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Achieving Sub-Second Downtimes in Large-Scale Virtual Machine Migrations with LISP

Abstract : Nowadays, the rapid growth of Cloud computing services is stressing the network communication infrastructure in terms of resiliency and programmability. This evolution reveals missing blocks of the current Internet Protocol architecture, in particular in terms of virtual machine mobility management for addressing and locator-identifier mapping. In this paper, we propose some changes to the Locator/Identifier Separation Protocol (LISP) to cope with this gap. We define novel controlplane functions and evaluate them exhaustively in the worldwide public LISP testbed, involving five LISP sites distant from a few hundred kilometers to many thousands kilometers. Our results show that we can guarantee service downtime upon livevirtual machine migration lower than a second across American, Asian and European LISP sites, and down to 300 ms within Europe, outperforming standard LISP and legacy triangular routing approaches in terms of service downtime, as a function of datacenter-datacenter and client-datacenter distances.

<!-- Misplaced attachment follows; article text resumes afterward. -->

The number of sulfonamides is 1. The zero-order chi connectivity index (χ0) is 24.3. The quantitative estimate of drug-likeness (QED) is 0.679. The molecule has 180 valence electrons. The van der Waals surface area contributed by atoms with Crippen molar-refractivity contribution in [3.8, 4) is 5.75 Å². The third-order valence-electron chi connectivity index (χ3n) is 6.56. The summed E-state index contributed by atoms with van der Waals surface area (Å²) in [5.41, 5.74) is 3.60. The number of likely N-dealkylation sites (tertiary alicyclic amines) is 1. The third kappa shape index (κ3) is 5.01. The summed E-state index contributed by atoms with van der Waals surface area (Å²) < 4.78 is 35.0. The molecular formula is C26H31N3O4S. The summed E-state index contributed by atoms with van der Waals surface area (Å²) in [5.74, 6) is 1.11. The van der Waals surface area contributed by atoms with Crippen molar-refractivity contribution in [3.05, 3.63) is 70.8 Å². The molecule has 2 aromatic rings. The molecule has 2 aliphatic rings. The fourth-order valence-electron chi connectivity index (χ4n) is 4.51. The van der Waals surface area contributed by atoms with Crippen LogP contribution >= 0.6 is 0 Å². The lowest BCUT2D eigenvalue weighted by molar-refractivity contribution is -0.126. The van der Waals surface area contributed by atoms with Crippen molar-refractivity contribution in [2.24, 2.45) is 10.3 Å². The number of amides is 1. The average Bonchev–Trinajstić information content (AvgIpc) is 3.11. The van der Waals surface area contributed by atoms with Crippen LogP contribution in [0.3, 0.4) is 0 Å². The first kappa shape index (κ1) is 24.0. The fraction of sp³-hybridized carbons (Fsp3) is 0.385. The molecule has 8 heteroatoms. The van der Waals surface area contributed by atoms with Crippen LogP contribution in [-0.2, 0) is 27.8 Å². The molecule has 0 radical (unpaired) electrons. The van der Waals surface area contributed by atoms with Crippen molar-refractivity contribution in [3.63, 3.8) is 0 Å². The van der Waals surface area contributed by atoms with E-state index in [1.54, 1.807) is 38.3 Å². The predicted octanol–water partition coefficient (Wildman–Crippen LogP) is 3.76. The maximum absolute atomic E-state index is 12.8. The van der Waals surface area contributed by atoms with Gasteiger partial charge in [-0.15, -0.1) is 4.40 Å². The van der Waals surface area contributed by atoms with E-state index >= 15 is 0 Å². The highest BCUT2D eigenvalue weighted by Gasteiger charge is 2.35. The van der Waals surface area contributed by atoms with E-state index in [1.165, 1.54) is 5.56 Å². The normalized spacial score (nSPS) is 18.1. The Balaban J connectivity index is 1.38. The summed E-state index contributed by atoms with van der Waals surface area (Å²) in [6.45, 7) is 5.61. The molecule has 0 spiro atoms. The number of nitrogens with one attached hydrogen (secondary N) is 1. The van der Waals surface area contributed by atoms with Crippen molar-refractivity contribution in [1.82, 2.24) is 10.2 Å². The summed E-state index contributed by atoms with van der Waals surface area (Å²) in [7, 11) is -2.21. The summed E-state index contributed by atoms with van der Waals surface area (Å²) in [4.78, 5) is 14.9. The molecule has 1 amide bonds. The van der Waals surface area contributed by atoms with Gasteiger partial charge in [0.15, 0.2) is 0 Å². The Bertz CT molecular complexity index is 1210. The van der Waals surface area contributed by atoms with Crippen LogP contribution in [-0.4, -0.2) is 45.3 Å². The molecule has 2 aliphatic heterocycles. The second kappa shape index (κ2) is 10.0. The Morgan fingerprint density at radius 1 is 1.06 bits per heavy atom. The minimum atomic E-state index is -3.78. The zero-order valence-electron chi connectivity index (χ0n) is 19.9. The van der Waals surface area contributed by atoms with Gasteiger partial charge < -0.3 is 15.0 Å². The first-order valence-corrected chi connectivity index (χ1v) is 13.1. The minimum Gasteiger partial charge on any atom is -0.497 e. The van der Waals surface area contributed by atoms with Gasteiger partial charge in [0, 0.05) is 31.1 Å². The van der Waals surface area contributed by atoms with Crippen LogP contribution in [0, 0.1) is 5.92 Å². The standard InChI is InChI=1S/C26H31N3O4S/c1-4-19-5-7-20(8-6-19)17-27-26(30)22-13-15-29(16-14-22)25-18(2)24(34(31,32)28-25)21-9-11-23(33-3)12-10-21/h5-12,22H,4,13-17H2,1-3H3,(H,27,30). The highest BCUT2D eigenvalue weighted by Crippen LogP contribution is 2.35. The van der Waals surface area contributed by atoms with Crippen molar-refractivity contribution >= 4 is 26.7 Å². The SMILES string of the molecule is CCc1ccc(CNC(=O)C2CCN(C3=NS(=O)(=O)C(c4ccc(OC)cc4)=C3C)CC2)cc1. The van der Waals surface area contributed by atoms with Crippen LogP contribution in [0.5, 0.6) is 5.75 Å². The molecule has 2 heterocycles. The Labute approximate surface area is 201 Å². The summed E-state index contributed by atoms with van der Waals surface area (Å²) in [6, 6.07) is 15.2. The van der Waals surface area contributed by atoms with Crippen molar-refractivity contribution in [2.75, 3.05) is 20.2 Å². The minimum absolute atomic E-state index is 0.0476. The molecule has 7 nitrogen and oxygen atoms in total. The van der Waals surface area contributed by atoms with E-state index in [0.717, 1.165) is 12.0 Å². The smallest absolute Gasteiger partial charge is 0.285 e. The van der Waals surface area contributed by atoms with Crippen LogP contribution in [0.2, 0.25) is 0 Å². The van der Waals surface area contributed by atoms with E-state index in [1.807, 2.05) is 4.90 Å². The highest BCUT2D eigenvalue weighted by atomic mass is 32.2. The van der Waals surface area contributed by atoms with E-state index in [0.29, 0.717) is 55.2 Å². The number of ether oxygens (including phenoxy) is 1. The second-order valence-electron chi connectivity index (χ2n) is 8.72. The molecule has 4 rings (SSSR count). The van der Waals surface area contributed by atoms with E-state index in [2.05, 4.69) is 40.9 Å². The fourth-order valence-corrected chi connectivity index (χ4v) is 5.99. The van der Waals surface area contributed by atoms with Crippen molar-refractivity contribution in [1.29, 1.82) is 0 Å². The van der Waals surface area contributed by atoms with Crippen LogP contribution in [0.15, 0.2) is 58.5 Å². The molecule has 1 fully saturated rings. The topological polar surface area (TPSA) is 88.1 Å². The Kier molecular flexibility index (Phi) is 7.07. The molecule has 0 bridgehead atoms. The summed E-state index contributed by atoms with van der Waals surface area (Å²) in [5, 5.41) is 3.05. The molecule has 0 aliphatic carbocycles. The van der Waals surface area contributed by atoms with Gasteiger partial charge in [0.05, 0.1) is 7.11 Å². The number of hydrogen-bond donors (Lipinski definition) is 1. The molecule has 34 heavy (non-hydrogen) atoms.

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Contributor : Patrick Raad <>
Submitted on : Tuesday, December 16, 2014 - 5:59:07 PM
Last modification on : Friday, January 8, 2021 - 5:42:03 PM


  • HAL Id : hal-01096122, version 1


Patrick Raad, Stefano Secci, Chi Dung Phung, Antonio Cianfrani, Pascal Gallard, et al.. Achieving Sub-Second Downtimes in Large-Scale Virtual Machine Migrations with LISP. IEEE Transactions on Network and Service Management, IEEE, 2014, 11 (2), pp.133-143. ⟨hal-01096122⟩



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